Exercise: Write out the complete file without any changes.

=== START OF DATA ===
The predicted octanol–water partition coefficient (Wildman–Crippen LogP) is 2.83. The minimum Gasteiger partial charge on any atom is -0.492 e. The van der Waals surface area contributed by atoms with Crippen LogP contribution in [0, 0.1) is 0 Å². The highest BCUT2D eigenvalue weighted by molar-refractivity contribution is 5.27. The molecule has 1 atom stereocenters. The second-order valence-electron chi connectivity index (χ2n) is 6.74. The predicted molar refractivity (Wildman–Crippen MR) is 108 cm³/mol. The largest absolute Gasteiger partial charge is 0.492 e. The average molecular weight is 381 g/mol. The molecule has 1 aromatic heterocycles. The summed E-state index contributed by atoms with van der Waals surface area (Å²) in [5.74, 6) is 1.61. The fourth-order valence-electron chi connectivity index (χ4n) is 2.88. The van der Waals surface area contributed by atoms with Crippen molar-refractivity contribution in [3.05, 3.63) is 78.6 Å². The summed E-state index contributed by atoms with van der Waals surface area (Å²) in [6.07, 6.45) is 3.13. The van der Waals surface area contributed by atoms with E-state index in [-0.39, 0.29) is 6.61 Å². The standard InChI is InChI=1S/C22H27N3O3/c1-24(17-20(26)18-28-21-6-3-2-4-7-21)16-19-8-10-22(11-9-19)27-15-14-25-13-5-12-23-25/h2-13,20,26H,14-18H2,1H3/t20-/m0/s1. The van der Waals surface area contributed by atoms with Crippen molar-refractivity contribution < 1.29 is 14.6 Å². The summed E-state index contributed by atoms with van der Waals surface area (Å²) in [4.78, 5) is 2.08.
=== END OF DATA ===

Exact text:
The predicted octanol–water partition coefficient (Wildman–Crippen LogP) is 2.83. The minimum Gasteiger partial charge on any atom is -0.492 e. The van der Waals surface area contributed by atoms with Crippen LogP contribution in [0, 0.1) is 0 Å². The highest BCUT2D eigenvalue weighted by molar-refractivity contribution is 5.27. The molecule has 1 atom stereocenters. The second-order valence-electron chi connectivity index (χ2n) is 6.74. The predicted molar refractivity (Wildman–Crippen MR) is 108 cm³/mol. The largest absolute Gasteiger partial charge is 0.492 e. The average molecular weight is 381 g/mol. The molecule has 1 aromatic heterocycles. The summed E-state index contributed by atoms with van der Waals surface area (Å²) in [5.74, 6) is 1.61. The fourth-order valence-electron chi connectivity index (χ4n) is 2.88. The van der Waals surface area contributed by atoms with Crippen molar-refractivity contribution in [3.05, 3.63) is 78.6 Å². The summed E-state index contributed by atoms with van der Waals surface area (Å²) in [6.07, 6.45) is 3.13. The van der Waals surface area contributed by atoms with E-state index in [-0.39, 0.29) is 6.61 Å². The standard InChI is InChI=1S/C22H27N3O3/c1-24(17-20(26)18-28-21-6-3-2-4-7-21)16-19-8-10-22(11-9-19)27-15-14-25-13-5-12-23-25/h2-13,20,26H,14-18H2,1H3/t20-/m0/s1. The van der Waals surface area contributed by atoms with Crippen molar-refractivity contribution < 1.29 is 14.6 Å². The summed E-state index contributed by atoms with van der Waals surface area (Å²) in [4.78, 5) is 2.08.